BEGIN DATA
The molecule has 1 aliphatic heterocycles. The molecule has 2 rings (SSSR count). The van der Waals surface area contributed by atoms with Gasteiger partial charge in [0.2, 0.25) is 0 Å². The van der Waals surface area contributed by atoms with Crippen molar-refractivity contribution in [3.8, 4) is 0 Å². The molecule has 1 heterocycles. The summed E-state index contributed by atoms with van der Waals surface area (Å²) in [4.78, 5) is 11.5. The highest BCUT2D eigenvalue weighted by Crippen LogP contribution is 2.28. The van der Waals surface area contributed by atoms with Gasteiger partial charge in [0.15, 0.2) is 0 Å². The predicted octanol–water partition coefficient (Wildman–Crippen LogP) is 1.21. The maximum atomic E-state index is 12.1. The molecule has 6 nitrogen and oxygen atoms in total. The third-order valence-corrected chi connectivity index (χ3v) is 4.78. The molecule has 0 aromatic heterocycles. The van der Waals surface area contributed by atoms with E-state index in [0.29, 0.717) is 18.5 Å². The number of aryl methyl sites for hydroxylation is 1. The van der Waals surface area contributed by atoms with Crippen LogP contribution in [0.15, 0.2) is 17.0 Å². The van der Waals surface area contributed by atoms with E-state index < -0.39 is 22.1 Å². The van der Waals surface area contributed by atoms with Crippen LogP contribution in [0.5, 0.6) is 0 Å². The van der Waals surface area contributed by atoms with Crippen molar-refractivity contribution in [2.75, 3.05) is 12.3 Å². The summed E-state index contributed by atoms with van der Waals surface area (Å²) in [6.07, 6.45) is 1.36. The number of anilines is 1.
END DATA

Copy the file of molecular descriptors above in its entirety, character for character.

The molecule has 1 aliphatic heterocycles. The molecule has 2 rings (SSSR count). The van der Waals surface area contributed by atoms with Gasteiger partial charge in [0.2, 0.25) is 0 Å². The van der Waals surface area contributed by atoms with Crippen molar-refractivity contribution in [3.8, 4) is 0 Å². The molecule has 1 heterocycles. The summed E-state index contributed by atoms with van der Waals surface area (Å²) in [4.78, 5) is 11.5. The highest BCUT2D eigenvalue weighted by Crippen LogP contribution is 2.28. The van der Waals surface area contributed by atoms with Gasteiger partial charge in [0.15, 0.2) is 0 Å². The predicted octanol–water partition coefficient (Wildman–Crippen LogP) is 1.21. The maximum atomic E-state index is 12.1. The molecule has 6 nitrogen and oxygen atoms in total. The third-order valence-corrected chi connectivity index (χ3v) is 4.78. The molecule has 0 aromatic heterocycles. The van der Waals surface area contributed by atoms with E-state index in [0.29, 0.717) is 18.5 Å². The number of aryl methyl sites for hydroxylation is 1. The van der Waals surface area contributed by atoms with Crippen LogP contribution in [0.15, 0.2) is 17.0 Å². The van der Waals surface area contributed by atoms with E-state index < -0.39 is 22.1 Å². The van der Waals surface area contributed by atoms with Crippen LogP contribution in [0.5, 0.6) is 0 Å². The van der Waals surface area contributed by atoms with Crippen molar-refractivity contribution in [2.75, 3.05) is 12.3 Å². The summed E-state index contributed by atoms with van der Waals surface area (Å²) in [6.07, 6.45) is 1.36. The number of anilines is 1.